CHÂTEAU LÉOVILLE BARTON
2004 2ème Cru Classé Saint Julien
|Grapes||Cab Sauv, Cab Franc, Merlot|
|Classification||2ème Cru Classé|
Much dumber on the nose than Langoa, much more Cabernet in character. Thick and serious. Dense yet fresh in expression. Fruitcake, black fruit, spice, indivisible. Lovely dry structure filled with fruit, great intensity of flavour and length. Layered and full of interest as it unfolds on the palate. Another really good Barton. Rating: 93 L&S (Apr 2005)
*Case price discount: Mix any 12 bottles (or 9l equivalent) of wine or 6 bottles of Champagne, Spirits, Sweet Wine or Fortified to get the 'case price' for each bottle.
This is an impressively endowed vin de garde that should age effortlessly for 20-30 years. How Anthony Barton continues to fashion uncompromisingly primordial Bordeaux that are always among the biggest and densest of all the St.-Juliens is beyond me, but he does it year in and year out. Moreover, when it's time to set the price, he appears to have the consumer foremost in his mind. The 2004 is a classic Leoville-Barton meant for long aging. Concentrated, with loads of smoke, creme de cassis, forest floor, and earthy notes emerge from this impressive, but oh, so backward wine. Anticipated maturity: 2015-2030+. Rating: 92+ Robert Parker, The Wine Advocate, www.RobertParker.com(Jul 2008)
Bright red-ruby. Deep aromas of black raspberry, black cherry, leather, smoke and flowers. Dense but juicy, with lovely finesse and flavor intensity. Notes of mocha, chocolate and leather linger nicely on the lively finish, which features substantial but rather fine tannins. This is excellent. Rating: 91 Stephen Tanzer's International Wine Cellar(May 2007)
Château Léoville Barton
St Julien Deuxième cru 1855
When the Marquis de Las-Cases-Beauvoir fled France during the Revolution, his Léoville estate was seized with an eye to selling it off. In the end, only a quarter was sold (although a further division occured a few years later), and this was purchased by Hugh Barton who had acquired the neighbouring estate of Château Pontet-Langlois (and re-named it Langoa-Barton) a few years earlier in 1821. The Barton's ownership of Langoa is the longest ownership by one family of any estate in the Médoc.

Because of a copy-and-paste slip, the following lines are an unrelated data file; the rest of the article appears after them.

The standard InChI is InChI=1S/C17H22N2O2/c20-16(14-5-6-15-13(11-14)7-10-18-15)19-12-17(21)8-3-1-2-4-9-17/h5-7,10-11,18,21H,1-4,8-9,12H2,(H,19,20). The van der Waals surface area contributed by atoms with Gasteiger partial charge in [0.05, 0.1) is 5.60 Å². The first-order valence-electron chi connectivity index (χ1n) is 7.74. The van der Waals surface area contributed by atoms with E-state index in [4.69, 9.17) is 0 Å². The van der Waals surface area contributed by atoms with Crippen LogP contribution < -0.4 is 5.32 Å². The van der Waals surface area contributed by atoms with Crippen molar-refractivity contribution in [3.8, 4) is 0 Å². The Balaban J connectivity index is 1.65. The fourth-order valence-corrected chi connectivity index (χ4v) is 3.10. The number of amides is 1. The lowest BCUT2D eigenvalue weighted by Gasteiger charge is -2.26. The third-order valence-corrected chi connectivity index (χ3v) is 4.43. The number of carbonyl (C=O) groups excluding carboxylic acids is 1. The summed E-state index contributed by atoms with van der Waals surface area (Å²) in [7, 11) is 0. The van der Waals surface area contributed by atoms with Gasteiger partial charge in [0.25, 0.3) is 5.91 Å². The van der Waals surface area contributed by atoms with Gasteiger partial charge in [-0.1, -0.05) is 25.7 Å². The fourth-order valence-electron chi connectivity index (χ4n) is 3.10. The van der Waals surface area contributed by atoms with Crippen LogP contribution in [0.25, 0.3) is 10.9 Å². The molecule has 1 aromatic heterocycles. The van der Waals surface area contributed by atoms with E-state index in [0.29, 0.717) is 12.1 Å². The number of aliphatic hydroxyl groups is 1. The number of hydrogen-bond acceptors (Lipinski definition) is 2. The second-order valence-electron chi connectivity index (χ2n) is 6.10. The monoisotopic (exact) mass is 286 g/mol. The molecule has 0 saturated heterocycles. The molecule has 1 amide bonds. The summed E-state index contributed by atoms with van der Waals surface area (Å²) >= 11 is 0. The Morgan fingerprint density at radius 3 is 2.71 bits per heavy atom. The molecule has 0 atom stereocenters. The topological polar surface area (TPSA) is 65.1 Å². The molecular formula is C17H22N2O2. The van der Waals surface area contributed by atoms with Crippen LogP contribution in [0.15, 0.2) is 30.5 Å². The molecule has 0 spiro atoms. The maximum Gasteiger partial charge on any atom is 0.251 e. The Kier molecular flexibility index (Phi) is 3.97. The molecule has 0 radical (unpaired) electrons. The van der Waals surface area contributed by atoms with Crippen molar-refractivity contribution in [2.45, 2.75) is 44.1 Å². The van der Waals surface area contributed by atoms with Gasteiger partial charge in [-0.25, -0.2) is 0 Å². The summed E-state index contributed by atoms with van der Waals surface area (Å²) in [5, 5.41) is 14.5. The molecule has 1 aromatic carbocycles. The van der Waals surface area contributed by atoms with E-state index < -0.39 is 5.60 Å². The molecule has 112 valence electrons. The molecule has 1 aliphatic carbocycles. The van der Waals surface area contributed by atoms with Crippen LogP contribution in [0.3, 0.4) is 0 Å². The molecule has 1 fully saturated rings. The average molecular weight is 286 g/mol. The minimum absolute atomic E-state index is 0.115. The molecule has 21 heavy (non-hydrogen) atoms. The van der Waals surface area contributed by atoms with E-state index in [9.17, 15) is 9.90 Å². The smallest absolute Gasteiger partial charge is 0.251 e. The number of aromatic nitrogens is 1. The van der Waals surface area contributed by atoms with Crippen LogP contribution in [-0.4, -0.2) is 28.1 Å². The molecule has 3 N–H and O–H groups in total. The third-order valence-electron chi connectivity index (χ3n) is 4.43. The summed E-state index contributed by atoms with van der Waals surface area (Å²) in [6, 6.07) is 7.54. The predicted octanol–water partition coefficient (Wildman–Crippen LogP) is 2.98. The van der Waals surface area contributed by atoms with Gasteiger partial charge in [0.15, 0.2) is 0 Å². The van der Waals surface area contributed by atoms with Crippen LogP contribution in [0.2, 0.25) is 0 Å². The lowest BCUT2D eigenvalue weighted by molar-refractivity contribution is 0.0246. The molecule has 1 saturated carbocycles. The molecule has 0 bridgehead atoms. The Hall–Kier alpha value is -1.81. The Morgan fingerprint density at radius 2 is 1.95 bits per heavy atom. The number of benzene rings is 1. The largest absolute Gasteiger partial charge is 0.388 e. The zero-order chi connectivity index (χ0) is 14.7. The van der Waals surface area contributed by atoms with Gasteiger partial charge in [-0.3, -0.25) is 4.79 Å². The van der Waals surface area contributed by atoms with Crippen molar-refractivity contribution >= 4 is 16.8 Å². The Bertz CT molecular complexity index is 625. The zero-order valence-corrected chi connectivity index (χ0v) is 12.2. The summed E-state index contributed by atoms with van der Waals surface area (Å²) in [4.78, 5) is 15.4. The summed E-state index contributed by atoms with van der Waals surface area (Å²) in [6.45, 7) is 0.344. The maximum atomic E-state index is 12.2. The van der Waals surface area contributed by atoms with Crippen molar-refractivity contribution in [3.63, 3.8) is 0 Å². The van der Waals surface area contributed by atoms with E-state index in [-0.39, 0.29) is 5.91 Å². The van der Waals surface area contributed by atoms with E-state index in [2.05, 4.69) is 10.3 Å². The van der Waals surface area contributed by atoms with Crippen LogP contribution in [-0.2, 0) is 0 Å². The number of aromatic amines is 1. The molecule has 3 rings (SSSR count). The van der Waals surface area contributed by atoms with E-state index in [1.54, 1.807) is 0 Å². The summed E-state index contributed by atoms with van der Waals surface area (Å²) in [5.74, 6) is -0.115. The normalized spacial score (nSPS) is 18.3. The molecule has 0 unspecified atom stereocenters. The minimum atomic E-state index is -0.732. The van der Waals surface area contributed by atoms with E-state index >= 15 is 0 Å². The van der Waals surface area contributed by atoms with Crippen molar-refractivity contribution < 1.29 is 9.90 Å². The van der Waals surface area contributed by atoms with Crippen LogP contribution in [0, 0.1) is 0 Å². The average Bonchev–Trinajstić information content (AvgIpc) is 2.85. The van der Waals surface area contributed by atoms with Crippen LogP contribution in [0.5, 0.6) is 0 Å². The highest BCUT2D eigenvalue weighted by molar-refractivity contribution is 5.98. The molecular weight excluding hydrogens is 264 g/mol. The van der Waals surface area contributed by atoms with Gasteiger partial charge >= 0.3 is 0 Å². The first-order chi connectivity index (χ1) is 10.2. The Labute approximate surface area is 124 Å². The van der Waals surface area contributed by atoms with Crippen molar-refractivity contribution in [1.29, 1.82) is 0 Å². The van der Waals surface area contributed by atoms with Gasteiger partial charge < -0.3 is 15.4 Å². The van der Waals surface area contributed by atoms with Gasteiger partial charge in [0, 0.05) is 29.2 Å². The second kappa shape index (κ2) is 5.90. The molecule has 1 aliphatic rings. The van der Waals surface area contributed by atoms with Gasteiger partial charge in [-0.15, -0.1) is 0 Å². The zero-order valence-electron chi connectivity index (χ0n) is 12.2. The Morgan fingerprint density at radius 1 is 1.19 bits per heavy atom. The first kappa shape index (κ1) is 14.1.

Hugh's original intention, so it is said, in purchasing a portion of the Léoville estate was to sell it back to the emigré Marquis, but he was an emigré Marquis without sufficient means and the estate stayed with the Barton family, becoming Château Léoville Barton. There was no château attached and the wines were, and still are, made at Langoa.
The Bartons had already been a fixture of the Bordeaux wine trade for a hundred years at this stage - Thomas Barton left his native Ireland in 1722 and settled in Bordeaux, eventually buying Château le Boscq in St Estèphe in 1745. His grandson Hugh, who bought the two Barton estates, developed a wine merchant's business with Daniel Guestier (Barton & Guestier), and the Guestier family proved crucial in protecting the Barton's châteaux during both the French Revolution and World War II when the Bartons had to flee France.
Léoville Barton has 51 hectares in production, the vineyard is of top-class deep gravels - part of the bank that is closest to the Gironde, continuing southward from Las Cases and Poyferré, with Ducru Beaucaillou beyond - with clay underneath. It is densely planted (9100 plants per hectare) with around 75% Cabernet Sauvignon and most of the rest being Merlot.
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